By now, most biologists working with microarrays have made statistical methods like t-tests and p-values a part of their everyday lives — albeit grudgingly. So when biologists began badgering John Storey, a biostatistician at the University of Washington, for a new statistical tool, he knew they really must have needed it.
“Biologists were asking, ‘How do I assess significance?’” said Storey. “They know that the p-value doesn’t tell them what they want to know.”
Storey soon realized that the p-value, which describes significance in terms of the false positive rate, wasn’t helping biologists determine which genes to study in large, genome-wide data sets, such as those delivered by microarray experiments. What his biologist colleagues were really looking for, Storey said, was the false discovery rate — a measure that judges the significance of the actual set of genes selected to study.
For example, a false positive rate of 5 percent means that around 5 percent of “uninteresting,” or null, features out of an entire study will be mistakenly called significant, but a false discovery rate of 5 percent means that 5 percent of only those features called significant are in error.
Biologists commonly use p-value cutoffs to determine their gene lists in microarray experiments, but Storey cautioned that this provides little — if any — information about the significance of the genes actually selected. He recommends they instead use the “q-value” — “basically just a user-friendly measure based on the false discovery rate, just as the p-value is based on the false positive rate” — for that task, and developed some software to make the process a little less painful for biologists.
In a recent paper in the Proceedings of the Natural Academy of Sciences [PNAS 2003 100 (16): 9440-9445], Storey and co-author Robert Tibshirani introduced the software, appropriately called Q-Value, and suggested ways in which it could be applied in several published microarray studies to alleviate the difficulties of interpreting p-value thresholds.
Biologists tend to use an iterative process of arbitrary p-value cutoffs — say 0.05 — combined with biological knowledge, Story said. If a researcher expects to see a particular gene show up in the selected set, the initial p-value threshold is shifted until that gene appears, but the researcher doesn’t know what impact that adjustment has on the significance of the genes selected. The q-value “justifies what [biologists] were going to do anyway,” by adding a statistical measure to interpret the significance of the selected genes, he said.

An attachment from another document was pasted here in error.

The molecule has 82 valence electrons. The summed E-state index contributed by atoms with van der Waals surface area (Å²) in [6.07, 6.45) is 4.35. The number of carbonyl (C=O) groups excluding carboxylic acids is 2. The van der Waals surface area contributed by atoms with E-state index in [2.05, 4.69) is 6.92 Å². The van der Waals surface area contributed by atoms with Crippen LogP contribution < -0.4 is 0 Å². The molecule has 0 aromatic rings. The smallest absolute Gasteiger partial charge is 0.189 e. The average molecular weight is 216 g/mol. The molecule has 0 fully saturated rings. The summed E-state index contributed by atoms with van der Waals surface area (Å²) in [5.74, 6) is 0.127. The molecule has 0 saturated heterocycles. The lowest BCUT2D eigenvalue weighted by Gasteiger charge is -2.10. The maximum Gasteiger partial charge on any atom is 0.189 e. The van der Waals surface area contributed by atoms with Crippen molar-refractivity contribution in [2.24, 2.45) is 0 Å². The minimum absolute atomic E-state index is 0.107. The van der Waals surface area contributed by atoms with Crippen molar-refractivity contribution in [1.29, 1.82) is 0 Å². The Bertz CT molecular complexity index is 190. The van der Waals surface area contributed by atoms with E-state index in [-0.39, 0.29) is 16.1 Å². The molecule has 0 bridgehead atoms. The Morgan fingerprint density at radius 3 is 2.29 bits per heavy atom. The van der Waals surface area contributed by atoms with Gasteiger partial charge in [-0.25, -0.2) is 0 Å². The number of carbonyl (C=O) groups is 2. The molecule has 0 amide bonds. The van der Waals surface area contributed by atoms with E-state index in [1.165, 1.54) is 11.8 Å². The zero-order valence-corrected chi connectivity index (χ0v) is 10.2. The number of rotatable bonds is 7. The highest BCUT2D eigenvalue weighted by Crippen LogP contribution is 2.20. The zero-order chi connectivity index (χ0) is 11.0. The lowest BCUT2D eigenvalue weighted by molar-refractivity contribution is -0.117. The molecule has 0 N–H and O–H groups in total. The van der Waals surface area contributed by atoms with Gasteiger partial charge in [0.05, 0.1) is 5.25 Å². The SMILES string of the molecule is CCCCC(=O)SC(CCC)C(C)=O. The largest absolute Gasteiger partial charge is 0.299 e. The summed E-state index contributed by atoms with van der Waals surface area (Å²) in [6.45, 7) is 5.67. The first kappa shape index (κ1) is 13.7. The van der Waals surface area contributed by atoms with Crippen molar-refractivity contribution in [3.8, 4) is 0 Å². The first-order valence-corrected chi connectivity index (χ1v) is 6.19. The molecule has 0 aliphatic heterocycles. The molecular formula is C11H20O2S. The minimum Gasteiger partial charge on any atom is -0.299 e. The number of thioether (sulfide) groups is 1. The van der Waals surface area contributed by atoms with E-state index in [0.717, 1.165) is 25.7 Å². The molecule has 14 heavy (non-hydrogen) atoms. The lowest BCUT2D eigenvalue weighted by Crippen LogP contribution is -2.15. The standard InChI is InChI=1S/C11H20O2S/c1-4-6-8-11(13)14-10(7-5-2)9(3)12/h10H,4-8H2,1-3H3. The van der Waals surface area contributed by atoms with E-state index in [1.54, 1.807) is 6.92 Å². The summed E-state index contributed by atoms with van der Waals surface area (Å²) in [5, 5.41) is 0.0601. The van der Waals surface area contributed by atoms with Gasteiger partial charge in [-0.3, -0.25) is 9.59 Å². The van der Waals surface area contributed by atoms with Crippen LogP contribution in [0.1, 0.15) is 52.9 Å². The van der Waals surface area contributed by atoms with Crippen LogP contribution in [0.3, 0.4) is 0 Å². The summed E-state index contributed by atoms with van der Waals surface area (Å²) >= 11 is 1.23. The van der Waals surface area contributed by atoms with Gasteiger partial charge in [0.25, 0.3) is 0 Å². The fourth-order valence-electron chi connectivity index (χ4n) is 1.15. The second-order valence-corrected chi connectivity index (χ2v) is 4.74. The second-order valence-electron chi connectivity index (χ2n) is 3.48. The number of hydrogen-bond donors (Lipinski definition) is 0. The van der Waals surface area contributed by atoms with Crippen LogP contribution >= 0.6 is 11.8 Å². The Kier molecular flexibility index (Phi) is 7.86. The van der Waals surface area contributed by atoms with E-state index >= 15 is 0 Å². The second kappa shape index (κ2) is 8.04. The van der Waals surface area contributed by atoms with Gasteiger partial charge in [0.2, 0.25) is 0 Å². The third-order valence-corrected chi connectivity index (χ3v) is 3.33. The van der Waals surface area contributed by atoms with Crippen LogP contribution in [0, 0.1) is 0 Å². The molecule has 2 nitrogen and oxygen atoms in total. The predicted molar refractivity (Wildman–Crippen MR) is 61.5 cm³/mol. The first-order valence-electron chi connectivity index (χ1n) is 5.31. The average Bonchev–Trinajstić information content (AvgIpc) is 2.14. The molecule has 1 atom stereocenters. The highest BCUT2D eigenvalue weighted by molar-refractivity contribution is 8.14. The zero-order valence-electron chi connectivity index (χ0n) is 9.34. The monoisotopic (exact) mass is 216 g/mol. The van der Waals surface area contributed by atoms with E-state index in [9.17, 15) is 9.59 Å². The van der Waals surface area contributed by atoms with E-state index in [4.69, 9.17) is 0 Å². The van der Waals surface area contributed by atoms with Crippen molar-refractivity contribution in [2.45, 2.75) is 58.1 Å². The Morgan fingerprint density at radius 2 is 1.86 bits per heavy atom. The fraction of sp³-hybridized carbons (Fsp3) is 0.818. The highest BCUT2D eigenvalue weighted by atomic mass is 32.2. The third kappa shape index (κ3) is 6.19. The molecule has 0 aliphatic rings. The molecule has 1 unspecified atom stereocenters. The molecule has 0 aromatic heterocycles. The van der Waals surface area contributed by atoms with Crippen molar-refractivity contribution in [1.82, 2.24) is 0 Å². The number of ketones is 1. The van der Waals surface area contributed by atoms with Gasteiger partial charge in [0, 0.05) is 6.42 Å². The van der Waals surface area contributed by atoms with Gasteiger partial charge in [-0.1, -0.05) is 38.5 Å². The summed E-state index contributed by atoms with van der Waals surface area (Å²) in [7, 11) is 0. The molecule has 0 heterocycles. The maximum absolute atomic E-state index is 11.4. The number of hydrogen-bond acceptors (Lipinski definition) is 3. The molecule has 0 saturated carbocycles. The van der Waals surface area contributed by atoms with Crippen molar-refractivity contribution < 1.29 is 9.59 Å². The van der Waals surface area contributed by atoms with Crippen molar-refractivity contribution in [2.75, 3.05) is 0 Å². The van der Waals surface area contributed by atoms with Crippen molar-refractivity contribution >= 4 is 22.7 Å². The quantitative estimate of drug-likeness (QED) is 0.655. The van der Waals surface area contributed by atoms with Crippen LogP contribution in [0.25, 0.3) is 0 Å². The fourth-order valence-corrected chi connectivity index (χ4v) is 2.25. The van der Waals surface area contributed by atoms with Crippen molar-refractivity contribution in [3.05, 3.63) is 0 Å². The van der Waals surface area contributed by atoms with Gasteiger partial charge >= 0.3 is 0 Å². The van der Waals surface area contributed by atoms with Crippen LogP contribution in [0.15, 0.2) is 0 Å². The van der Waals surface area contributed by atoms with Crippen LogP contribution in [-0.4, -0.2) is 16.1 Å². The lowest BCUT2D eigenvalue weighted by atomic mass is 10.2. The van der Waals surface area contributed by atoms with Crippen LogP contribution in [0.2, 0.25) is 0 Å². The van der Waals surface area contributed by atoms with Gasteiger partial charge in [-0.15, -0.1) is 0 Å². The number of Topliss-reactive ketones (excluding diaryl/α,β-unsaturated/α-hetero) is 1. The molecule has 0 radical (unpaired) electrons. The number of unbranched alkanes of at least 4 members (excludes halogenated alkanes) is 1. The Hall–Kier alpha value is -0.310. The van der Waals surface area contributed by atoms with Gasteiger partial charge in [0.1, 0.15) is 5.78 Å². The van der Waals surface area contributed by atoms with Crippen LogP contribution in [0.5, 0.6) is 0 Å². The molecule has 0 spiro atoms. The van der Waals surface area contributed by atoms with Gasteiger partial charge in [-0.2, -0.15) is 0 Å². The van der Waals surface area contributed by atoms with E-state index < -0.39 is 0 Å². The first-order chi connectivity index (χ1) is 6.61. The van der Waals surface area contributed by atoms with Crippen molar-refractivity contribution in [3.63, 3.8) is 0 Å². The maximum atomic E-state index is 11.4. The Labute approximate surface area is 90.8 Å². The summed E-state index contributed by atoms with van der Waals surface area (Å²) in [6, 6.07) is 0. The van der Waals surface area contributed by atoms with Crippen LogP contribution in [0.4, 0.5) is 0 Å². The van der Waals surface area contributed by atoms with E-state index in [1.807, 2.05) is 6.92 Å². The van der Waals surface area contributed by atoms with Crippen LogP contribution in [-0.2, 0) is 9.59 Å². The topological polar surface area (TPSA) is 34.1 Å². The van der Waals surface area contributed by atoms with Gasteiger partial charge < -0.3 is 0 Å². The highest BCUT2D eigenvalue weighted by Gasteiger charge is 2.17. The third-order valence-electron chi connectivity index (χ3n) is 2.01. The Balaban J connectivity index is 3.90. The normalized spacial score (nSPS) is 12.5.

The software, a set of R functions that is freely available at http://faculty.washington.edu/~jstorey/qvalue/index.html, estimates q-values for a given list of p-values and generates a series of graphs to help the user decide the significance of various cut-off points. For each q-value threshold, it indicates how many significant results to expect; and for each number of significant results, how many false positives to expect.
Storey said that prior to the PNAS paper, over 300 users had already downloaded Q-Value based on word of mouth alone. He is currently working on a more user-friendly point-and-click version of the software.
The concept of the false discovery rate was first proposed in 1995, Storey said, but the idea has only recently been extended to work on a genome-wide scale with tens of thousands of features. The work proves that bioinformatics is not limited to borrowing established statistical methods, but can actually contribute a few of its own. “Genome-wide studies have really inspired us to take a different perspective on some of these ideas about statistical significance,” said Storey. “The field really has motivated some new statistical ideas.”